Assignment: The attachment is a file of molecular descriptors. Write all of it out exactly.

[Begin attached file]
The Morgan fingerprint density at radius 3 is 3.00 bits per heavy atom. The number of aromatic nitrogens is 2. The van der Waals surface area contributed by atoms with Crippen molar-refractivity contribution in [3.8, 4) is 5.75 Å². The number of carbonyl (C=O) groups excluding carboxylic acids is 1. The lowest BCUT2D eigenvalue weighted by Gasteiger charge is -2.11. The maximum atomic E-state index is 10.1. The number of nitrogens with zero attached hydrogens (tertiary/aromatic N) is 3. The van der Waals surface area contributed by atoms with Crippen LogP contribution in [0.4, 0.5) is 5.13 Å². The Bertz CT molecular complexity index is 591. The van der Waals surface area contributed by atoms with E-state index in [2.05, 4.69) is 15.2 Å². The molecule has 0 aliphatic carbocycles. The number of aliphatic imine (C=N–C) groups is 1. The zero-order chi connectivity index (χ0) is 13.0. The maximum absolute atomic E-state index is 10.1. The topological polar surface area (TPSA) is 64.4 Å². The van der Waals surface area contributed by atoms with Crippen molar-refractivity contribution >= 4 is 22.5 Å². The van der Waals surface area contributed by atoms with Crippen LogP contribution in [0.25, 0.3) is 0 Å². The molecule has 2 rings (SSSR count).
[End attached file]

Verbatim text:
The Morgan fingerprint density at radius 3 is 3.00 bits per heavy atom. The number of aromatic nitrogens is 2. The van der Waals surface area contributed by atoms with Crippen molar-refractivity contribution in [3.8, 4) is 5.75 Å². The number of carbonyl (C=O) groups excluding carboxylic acids is 1. The lowest BCUT2D eigenvalue weighted by Gasteiger charge is -2.11. The maximum atomic E-state index is 10.1. The number of nitrogens with zero attached hydrogens (tertiary/aromatic N) is 3. The van der Waals surface area contributed by atoms with Crippen LogP contribution in [0.4, 0.5) is 5.13 Å². The Bertz CT molecular complexity index is 591. The van der Waals surface area contributed by atoms with E-state index in [2.05, 4.69) is 15.2 Å². The molecule has 0 aliphatic carbocycles. The number of aliphatic imine (C=N–C) groups is 1. The zero-order chi connectivity index (χ0) is 13.0. The maximum absolute atomic E-state index is 10.1. The topological polar surface area (TPSA) is 64.4 Å². The van der Waals surface area contributed by atoms with Crippen molar-refractivity contribution >= 4 is 22.5 Å². The van der Waals surface area contributed by atoms with Crippen LogP contribution in [0.25, 0.3) is 0 Å². The molecule has 2 rings (SSSR count).